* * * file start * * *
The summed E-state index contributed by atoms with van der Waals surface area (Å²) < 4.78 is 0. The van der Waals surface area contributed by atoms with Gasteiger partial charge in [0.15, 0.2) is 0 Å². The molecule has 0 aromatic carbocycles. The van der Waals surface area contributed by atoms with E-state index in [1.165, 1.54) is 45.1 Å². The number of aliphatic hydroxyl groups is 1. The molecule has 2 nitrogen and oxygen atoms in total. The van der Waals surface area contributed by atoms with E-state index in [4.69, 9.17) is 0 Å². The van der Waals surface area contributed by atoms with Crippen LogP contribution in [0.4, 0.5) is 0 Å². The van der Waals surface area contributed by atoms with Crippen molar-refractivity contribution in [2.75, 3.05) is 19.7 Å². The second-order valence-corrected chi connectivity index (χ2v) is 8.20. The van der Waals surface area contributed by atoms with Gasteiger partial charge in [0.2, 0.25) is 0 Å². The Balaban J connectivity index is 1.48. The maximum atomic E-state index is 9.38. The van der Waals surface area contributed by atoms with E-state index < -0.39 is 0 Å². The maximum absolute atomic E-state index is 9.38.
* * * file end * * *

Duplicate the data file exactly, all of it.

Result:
The summed E-state index contributed by atoms with van der Waals surface area (Å²) < 4.78 is 0. The van der Waals surface area contributed by atoms with Gasteiger partial charge in [0.15, 0.2) is 0 Å². The molecule has 0 aromatic carbocycles. The van der Waals surface area contributed by atoms with E-state index in [1.165, 1.54) is 45.1 Å². The number of aliphatic hydroxyl groups is 1. The molecule has 2 nitrogen and oxygen atoms in total. The van der Waals surface area contributed by atoms with E-state index in [4.69, 9.17) is 0 Å². The van der Waals surface area contributed by atoms with Crippen LogP contribution in [0.4, 0.5) is 0 Å². The van der Waals surface area contributed by atoms with Crippen molar-refractivity contribution in [2.75, 3.05) is 19.7 Å². The second-order valence-corrected chi connectivity index (χ2v) is 8.20. The van der Waals surface area contributed by atoms with Gasteiger partial charge in [0.2, 0.25) is 0 Å². The Balaban J connectivity index is 1.48. The maximum atomic E-state index is 9.38. The van der Waals surface area contributed by atoms with E-state index < -0.39 is 0 Å². The maximum absolute atomic E-state index is 9.38.